Lucio Fulci - The Beyond Composer's Cut Alternative Mixes 3x 7" Set by Fabio Frizzi Tour edition - Variant edition of 220x copies

$ 60.00

Lucio Fulci - The Beyond Composer's Cut Alternative Mixes 3x 7" Set by Fabio Frizzi Tour edition 

We have 80x sets of this variant available 

* 3x 7" Set

* 160 Gram Colored Vinyl variant edition of 120x copies

* Includes edition card

* Newly commissioned Art By Jeremy Hush

* Edition of 220 copies

 

7" 1: Side A - Track 1) Spiders Attack Alternative Mix, Side B - Track 2) Blood Foam - Track 3) Unreleased Cut - Opaque Blue Vinyl
7" 2: Side A - Track 1) The Return of Zweick Alternative Mix, Side B - Track 2) Justice From the Past - Opaque Beige Mix
7" 3: Side A - Track 1) John's Disbelief Alternative Mix, Side B - Track 2) Emily Appears to Liza - Red and White Swirl/Mix
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“As soon as I finished recording the new study version of The Beyond: Composer’s Cut score, I had the urge to play with some themes, twisting them a bit and in a sense treating them as new things, like tracks that are born today. The result was absolutely extraordinary and unexpected.” - Fabio Frizzi

You’ve heard of the director’s cut of some of your favorite horror films, but now Cadabra Records is set to unleash a brand new concept -  the Composer’s Cut of Fabio Frizzi’s legendary score for The Beyond. The record drops September 19, 2019. Originally released in 1981, The Beyond is a psychedelic, supernatural nightmare directed by the granddaddy of Italian splatter Lucio Fulci. The second film in Fulci’s "Gates of Hell" trilogy sandwiched between City of the Living Dead (1980) and The House by the Cemetery (1981), The Beyond’s loose narrative revolves around a Louisiana hotel which may in fact be one of the seven gates to hell. The movie is beloved by horror fans for its surrealistic imagery and gore-tastic set pieces, including gouged out eyes, face-eating spiders, reanimated corpses, and a bloodthirsty dog.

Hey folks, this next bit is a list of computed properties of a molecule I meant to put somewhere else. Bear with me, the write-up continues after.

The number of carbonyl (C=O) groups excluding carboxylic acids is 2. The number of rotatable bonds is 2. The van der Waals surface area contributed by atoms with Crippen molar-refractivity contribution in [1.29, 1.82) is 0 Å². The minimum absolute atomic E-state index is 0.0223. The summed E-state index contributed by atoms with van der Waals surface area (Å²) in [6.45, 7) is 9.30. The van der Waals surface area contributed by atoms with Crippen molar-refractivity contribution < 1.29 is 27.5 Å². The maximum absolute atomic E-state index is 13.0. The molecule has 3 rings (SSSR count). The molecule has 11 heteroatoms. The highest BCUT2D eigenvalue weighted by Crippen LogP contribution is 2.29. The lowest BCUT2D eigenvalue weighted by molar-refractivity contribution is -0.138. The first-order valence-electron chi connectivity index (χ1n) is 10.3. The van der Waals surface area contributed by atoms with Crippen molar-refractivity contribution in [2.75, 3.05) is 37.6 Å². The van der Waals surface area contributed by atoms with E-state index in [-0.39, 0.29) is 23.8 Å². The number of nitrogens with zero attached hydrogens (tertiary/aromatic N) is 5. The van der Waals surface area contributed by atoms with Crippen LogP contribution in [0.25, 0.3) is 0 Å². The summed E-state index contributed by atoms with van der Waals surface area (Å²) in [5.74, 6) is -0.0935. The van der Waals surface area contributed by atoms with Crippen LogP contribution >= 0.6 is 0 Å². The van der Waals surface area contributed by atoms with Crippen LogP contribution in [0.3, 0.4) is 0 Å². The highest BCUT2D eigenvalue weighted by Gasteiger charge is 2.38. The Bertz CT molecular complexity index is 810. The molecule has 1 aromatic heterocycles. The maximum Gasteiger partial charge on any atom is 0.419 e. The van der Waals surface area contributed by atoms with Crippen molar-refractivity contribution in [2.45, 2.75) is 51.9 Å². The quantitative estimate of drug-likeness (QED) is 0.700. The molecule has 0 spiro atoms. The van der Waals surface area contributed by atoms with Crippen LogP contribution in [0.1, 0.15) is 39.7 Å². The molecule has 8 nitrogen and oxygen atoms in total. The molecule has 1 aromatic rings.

It’s impossible to think of Fulci’s unique films without mentioning Frizzi’s music. The two names are synonymous with one another. Collaborating first on 1975’s The Four of the Apocalypse, Frizzi would go on to score numerous Fulci classics including Zombi 2 (1979), City of the Living Dead, and Manhattan Baby (1982). The Beyond however may just be the duo’s crowning achievement. From the beginning Frizzi set out to achieve a long standing goal: to craft a horror score that would combine both rock music with orchestral elements. Instead of relying on synthesizers as he had done in the past, Frizzi used real instruments including mellotron, bass, strings, wind instruments, and even choral elements. The result is a grim and heavy mix of prog rock and orchestra, enveloped by an omnipresent atmosphere of bleakness and impending doom, yet touched with color and beauty that has yet to be matched in any Italian horror film.

 

The Beyond has consistently been ranked as one of the greatest horror scores of all time, including by Rolling Stone in 2016. That same year, for the film’s 35th anniversary, Frizzi unearthed 52 unused pieces of music originally composed for the film in order to construct the Composer’s Cut and take it on the road to play it live-to-film in a series of screenings.

 

In an interview published in 2019 horror soundtrack book Blood on Black Wax: Horror Soundtracks on Vinyl, Frizzi explained the process of building this new cut:

 

“The definitive mix of a movie is a difficult matter in which [everyone’s] ideas flow and where the director has to create the right balance under his artistic view. For the new composer’s cut, I found my old notes taken with Lucio and many of the scenes that I newly scored contain the original, unused music cues…It is basically a new reading of that movie. I tried to do the work imagining Lucio sitting beside me. The true Beyond is always the one dated 1981, but I hope this new one will be a pleasant experience for all of those who loved that one.”

 

The Beyond’s score has been released numerous times over the years, including a highly sought after original 1981 LP on Beat Records, as well as reissues through Mondo and Death Waltz, but the Composer’s Cut by Cadabra marks the first studio recording of the score heard the way it was intended, unearthed and uncut.

 

 - Aaron Lupton

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